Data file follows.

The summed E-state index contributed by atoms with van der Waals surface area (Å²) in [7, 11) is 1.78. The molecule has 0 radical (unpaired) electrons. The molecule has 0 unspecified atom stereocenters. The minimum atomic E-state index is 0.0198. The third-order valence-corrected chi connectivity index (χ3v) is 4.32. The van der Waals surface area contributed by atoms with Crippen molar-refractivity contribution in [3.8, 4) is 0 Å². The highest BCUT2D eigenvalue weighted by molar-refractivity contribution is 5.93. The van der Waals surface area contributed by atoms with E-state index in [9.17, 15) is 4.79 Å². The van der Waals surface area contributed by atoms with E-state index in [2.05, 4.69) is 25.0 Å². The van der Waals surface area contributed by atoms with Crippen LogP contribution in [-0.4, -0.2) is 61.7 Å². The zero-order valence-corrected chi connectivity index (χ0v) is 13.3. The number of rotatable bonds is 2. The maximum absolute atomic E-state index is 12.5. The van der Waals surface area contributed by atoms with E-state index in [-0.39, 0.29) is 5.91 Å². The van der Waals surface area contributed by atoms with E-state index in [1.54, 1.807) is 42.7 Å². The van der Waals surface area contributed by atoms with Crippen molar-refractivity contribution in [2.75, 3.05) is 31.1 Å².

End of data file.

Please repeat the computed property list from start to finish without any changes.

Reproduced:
The summed E-state index contributed by atoms with van der Waals surface area (Å²) in [7, 11) is 1.78. The molecule has 0 radical (unpaired) electrons. The molecule has 0 unspecified atom stereocenters. The minimum atomic E-state index is 0.0198. The third-order valence-corrected chi connectivity index (χ3v) is 4.32. The van der Waals surface area contributed by atoms with Crippen molar-refractivity contribution in [3.8, 4) is 0 Å². The highest BCUT2D eigenvalue weighted by molar-refractivity contribution is 5.93. The van der Waals surface area contributed by atoms with E-state index in [9.17, 15) is 4.79 Å². The van der Waals surface area contributed by atoms with E-state index in [2.05, 4.69) is 25.0 Å². The van der Waals surface area contributed by atoms with Crippen LogP contribution in [-0.4, -0.2) is 61.7 Å². The zero-order valence-corrected chi connectivity index (χ0v) is 13.3. The number of rotatable bonds is 2. The maximum absolute atomic E-state index is 12.5. The van der Waals surface area contributed by atoms with E-state index in [-0.39, 0.29) is 5.91 Å². The van der Waals surface area contributed by atoms with E-state index in [1.54, 1.807) is 42.7 Å². The van der Waals surface area contributed by atoms with Crippen molar-refractivity contribution in [2.75, 3.05) is 31.1 Å².